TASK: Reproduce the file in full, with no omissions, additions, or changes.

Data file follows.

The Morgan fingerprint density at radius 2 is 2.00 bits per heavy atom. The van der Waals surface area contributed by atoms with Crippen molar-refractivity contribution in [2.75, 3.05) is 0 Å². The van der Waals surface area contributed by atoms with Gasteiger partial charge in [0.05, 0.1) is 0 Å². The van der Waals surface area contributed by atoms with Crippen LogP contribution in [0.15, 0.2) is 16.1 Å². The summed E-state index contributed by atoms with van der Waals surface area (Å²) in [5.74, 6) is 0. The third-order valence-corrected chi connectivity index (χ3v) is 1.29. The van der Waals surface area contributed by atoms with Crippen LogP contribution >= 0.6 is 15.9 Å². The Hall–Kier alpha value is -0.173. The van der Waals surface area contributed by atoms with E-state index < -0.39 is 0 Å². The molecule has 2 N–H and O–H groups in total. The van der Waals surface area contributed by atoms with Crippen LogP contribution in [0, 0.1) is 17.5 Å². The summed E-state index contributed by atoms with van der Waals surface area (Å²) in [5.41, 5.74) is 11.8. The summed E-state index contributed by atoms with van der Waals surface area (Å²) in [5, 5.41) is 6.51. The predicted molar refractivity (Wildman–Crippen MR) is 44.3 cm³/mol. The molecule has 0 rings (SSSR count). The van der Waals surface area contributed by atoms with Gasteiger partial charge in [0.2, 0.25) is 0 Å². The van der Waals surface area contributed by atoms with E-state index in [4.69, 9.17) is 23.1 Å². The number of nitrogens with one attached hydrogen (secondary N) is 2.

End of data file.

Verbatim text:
The Morgan fingerprint density at radius 2 is 2.00 bits per heavy atom. The van der Waals surface area contributed by atoms with Crippen molar-refractivity contribution in [2.75, 3.05) is 0 Å². The van der Waals surface area contributed by atoms with Gasteiger partial charge in [0.05, 0.1) is 0 Å². The van der Waals surface area contributed by atoms with Crippen LogP contribution in [0.15, 0.2) is 16.1 Å². The summed E-state index contributed by atoms with van der Waals surface area (Å²) in [5.74, 6) is 0. The third-order valence-corrected chi connectivity index (χ3v) is 1.29. The van der Waals surface area contributed by atoms with Crippen LogP contribution >= 0.6 is 15.9 Å². The Hall–Kier alpha value is -0.173. The van der Waals surface area contributed by atoms with E-state index < -0.39 is 0 Å². The molecule has 2 N–H and O–H groups in total. The van der Waals surface area contributed by atoms with Crippen LogP contribution in [0, 0.1) is 17.5 Å². The summed E-state index contributed by atoms with van der Waals surface area (Å²) in [5.41, 5.74) is 11.8. The summed E-state index contributed by atoms with van der Waals surface area (Å²) in [5, 5.41) is 6.51. The predicted molar refractivity (Wildman–Crippen MR) is 44.3 cm³/mol. The molecule has 0 rings (SSSR count). The van der Waals surface area contributed by atoms with Gasteiger partial charge in [0.2, 0.25) is 0 Å². The van der Waals surface area contributed by atoms with E-state index in [4.69, 9.17) is 23.1 Å². The number of nitrogens with one attached hydrogen (secondary N) is 2.